I’M SURE everyone shares the same sense of relief at seeing the gradual disappearance of the ice and snow which has blanketed the county over the last few weeks.
While there are still a few stubborn patches clinging on in lowland areas which seem to be resisting everything except a direct onslaught with a blowtorch, by and large it has gone. I enjoy it, in moderation, as much as the next person but even I admit to being sick of the sight of it after a month of relentless deluges and sub-zero temperatures which perpetuated its presence.
While it had its much-publicised downside with major disruption to traffic and the transport network, school closures and effects on business and local authority budgets it did, in a small way, have one thing in its favour.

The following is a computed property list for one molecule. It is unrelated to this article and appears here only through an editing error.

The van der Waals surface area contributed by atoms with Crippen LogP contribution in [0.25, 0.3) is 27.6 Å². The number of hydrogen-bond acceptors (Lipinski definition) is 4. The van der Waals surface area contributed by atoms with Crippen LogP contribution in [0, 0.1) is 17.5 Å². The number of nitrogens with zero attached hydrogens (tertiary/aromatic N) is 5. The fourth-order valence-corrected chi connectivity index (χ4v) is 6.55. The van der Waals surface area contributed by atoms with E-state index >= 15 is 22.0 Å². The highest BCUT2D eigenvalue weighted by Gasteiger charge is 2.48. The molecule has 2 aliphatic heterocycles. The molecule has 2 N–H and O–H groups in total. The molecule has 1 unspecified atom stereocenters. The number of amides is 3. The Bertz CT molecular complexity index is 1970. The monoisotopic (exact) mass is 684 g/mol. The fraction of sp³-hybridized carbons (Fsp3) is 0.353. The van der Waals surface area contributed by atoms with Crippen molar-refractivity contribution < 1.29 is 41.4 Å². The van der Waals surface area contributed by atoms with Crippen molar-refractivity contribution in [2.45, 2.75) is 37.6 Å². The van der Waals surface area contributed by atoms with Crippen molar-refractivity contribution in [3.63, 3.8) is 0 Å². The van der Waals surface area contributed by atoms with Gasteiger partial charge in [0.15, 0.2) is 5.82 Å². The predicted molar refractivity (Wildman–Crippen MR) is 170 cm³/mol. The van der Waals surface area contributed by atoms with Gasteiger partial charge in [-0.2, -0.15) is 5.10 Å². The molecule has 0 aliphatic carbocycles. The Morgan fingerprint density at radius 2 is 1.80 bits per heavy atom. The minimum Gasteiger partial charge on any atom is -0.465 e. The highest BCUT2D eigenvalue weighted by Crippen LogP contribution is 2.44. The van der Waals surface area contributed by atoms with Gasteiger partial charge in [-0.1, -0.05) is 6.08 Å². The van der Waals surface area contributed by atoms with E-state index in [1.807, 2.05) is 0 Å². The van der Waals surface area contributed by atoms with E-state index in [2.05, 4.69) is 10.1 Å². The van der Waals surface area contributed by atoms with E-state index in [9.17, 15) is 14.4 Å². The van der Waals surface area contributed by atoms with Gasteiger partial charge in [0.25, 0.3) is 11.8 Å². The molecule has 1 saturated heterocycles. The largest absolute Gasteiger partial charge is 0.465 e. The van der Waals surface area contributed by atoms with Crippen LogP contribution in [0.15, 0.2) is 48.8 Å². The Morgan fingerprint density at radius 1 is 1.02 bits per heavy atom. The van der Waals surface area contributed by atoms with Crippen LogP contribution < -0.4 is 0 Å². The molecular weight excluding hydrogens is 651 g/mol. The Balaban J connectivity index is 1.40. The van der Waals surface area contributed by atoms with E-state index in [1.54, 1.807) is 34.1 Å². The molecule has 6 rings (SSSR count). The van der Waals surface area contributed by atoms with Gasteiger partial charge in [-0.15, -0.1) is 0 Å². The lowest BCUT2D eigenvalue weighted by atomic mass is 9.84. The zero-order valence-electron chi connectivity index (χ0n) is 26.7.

It seemed to engender a community spirit which many would say is lacking nowadays and the stories of groups or individuals acting for the good of their community filtered through all the bad news - the farmer in Dunblane who kept his town connected to the outside world after it was cut off by running supply trips with is tractor; or the supermarkets in Perth which stayed open all night to act as rest centres for motorists stranded on the A9. The list goes on and includes untold, smaller stories of people looking out for their neighbours in various small yet important ways.
It just goes to show that when the going gets tough, generosity on one’s own doorstep can shine through in unexpected ways. The trick is in keeping up the momentum.